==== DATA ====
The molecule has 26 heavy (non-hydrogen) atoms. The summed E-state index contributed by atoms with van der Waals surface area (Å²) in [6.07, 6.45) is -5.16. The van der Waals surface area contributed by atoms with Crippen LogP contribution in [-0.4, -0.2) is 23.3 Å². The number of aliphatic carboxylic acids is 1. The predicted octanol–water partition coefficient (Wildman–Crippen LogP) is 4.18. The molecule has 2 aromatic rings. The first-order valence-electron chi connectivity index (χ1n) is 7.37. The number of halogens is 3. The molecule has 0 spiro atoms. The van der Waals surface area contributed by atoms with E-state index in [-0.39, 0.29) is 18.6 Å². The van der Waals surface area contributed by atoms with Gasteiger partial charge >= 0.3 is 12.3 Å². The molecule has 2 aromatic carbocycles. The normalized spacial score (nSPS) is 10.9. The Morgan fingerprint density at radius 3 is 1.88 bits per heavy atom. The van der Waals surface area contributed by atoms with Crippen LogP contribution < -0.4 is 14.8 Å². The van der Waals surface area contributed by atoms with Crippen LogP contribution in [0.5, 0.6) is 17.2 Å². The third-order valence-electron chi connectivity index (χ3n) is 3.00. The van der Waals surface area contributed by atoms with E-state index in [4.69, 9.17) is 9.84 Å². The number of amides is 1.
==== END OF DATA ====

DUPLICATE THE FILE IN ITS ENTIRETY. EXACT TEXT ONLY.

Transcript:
The molecule has 26 heavy (non-hydrogen) atoms. The summed E-state index contributed by atoms with van der Waals surface area (Å²) in [6.07, 6.45) is -5.16. The van der Waals surface area contributed by atoms with Crippen LogP contribution in [-0.4, -0.2) is 23.3 Å². The number of aliphatic carboxylic acids is 1. The predicted octanol–water partition coefficient (Wildman–Crippen LogP) is 4.18. The molecule has 2 aromatic rings. The first-order valence-electron chi connectivity index (χ1n) is 7.37. The number of halogens is 3. The molecule has 0 spiro atoms. The van der Waals surface area contributed by atoms with E-state index in [-0.39, 0.29) is 18.6 Å². The van der Waals surface area contributed by atoms with Gasteiger partial charge >= 0.3 is 12.3 Å². The molecule has 2 aromatic carbocycles. The normalized spacial score (nSPS) is 10.9. The Morgan fingerprint density at radius 3 is 1.88 bits per heavy atom. The van der Waals surface area contributed by atoms with Crippen LogP contribution < -0.4 is 14.8 Å². The van der Waals surface area contributed by atoms with Crippen LogP contribution in [0.5, 0.6) is 17.2 Å². The third-order valence-electron chi connectivity index (χ3n) is 3.00. The van der Waals surface area contributed by atoms with E-state index in [4.69, 9.17) is 9.84 Å². The number of amides is 1.